Thursday, December 24, 2009

China gives developed countries sleepless nights.

By the close of 2006 China had investment about $50 billion into Africa, creating desperately needed growth in the area of infrastructure and employments. The current figure is said to have shot up three years down the line, making China the third largest investor into Africa in less than two decades.

Especially has become a major beneficiary of Chinese investments into the country by way of remarkable growth in the area of infrastructure.

Countries like Sudan, Zambia, Ghana South Africa and Nigeria are beneficiaries’ of huge Chinese investments running into billions of dollars. In Sudan for example, the country is deeply involved in the oil exploration business and despite calls for China to limit her investments in the largely Arabic speaking country, that have not gone far enough.

China’s policy of ‘non-interference’ in the domestic issue of countries where they have investments have paved the way for them to penetrate into markets where they are having huge slice of not only the markets but natural resources.

As a result it’s far easy for the Chinese to shut their mouths over allegations of human rights abuses said to be meted out to the people of Darfur by Khartoum.

After all China’s own human rights records are very dodgy but that means very little to African countries whose economic standings are in distress and would not shy away from opening their doors to them (China)

Especially the United States and most European countries who have continuously had an unfettered access to the rural materials of almost every African country are worried about such mass penetration of the Chinese, and have urged caution.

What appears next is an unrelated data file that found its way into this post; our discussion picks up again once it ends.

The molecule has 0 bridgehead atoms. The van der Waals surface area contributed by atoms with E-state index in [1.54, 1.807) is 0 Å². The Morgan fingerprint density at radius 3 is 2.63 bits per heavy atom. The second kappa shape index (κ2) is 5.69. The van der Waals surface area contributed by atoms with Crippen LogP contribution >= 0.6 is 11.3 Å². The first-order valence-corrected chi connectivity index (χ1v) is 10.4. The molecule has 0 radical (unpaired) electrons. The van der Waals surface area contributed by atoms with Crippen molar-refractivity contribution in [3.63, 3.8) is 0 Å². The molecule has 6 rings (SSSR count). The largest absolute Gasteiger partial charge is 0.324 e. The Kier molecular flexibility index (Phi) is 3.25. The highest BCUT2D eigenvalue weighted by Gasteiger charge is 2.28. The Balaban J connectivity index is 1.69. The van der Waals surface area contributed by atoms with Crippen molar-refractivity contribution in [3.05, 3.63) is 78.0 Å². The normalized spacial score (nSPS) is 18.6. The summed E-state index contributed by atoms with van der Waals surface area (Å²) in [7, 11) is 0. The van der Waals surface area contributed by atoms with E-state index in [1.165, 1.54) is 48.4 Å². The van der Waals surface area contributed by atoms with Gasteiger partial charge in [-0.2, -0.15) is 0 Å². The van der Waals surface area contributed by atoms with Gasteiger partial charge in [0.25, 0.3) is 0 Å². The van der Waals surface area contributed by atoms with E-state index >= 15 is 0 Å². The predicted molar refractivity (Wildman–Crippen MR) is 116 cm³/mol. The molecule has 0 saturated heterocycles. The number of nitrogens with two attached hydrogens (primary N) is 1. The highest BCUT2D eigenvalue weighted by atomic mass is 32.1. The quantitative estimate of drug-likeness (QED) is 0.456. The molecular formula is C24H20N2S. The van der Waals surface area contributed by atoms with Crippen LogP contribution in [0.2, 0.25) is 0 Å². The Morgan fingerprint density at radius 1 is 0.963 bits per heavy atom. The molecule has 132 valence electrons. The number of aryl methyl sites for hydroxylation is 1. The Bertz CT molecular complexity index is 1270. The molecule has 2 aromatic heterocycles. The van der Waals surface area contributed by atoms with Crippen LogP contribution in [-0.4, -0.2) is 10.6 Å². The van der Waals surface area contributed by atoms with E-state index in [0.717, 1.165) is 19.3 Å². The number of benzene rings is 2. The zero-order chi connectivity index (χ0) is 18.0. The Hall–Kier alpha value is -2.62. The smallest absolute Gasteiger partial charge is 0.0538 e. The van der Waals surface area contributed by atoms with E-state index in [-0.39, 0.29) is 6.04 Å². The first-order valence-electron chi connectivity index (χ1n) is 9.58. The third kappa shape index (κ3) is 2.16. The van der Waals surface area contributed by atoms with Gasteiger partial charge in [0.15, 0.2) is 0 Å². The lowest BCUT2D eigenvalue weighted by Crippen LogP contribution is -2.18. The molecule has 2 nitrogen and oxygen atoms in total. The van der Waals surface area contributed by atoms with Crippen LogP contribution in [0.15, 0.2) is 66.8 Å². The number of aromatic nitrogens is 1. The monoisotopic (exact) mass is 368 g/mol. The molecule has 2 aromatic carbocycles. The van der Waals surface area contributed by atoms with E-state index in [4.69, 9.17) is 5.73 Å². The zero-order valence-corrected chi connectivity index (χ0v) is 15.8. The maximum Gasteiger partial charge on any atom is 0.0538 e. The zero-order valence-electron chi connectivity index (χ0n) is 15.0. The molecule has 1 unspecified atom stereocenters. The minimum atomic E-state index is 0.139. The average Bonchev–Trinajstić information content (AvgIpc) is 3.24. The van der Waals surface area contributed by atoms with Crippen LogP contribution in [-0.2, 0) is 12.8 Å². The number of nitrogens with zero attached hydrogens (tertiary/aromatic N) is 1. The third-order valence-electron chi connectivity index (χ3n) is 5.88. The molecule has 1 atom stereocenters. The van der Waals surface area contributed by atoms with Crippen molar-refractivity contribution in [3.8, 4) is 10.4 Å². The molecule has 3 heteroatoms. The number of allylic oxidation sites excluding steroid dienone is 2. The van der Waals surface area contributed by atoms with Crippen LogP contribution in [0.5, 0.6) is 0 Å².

Ghana is one of the loyal followers of both the United States and most of EU countries who continue to pump millions of dollars into the economy-but still find it convenient to engage the Chinese partly because of the flexibility involved in the disbursement of either grants or loan facilities for development.

Apart from their involvement in the road construction sector, the Chinese are also involved in the Bui Dam project, which is expected to end Ghana’s energy worries once it comes upstream, the building and subsequent refurbishments of the country’s stadia used for the 2008 African Nations Cup here in Ghana.
There are more millions of Chinese investments from every sector of their economy coming to Africa, as exemplified in what is regarded as a historic summit when China played host to forty-eight African leaders at Beijing in November, 2007 which looked at ways by which current engagement would be beneficial to all parties.

Though worries were expressed by some observers and analysts that China was creating a platform for some African dictators on the continent, the same critics accepted that there are more fine African leaders who have emerged over the years and are giving democracy a good tuning in their respective countries.

Since 1993 up until now for example, Ghana has taken the path of democratic culture to the extent that power has been peacefully handed out to one government to the other without any bloodshed.

Arguably one of the most difficult elections since 1993 was last year when the then opposition candidate John Mills defeated the ruling party’s Nana Akufo-Addo by a whisker in a fiercely contested elections that spanned three rounds, cementing Ghana’s democratic credentials.

Though such fine democratic culture might not matter much to China because of its own policy of ‘non-interference’ in the domestic affairs of countries where they have investments, which certainly put them in a good light.

However people are worried African countries have opened up their space to the Chinese without them tabling any meaningful proposal that could ensure the current co-operation become a ‘win-win’ situation, rather than the current perceived exploitation of the natural resources of individual African countries.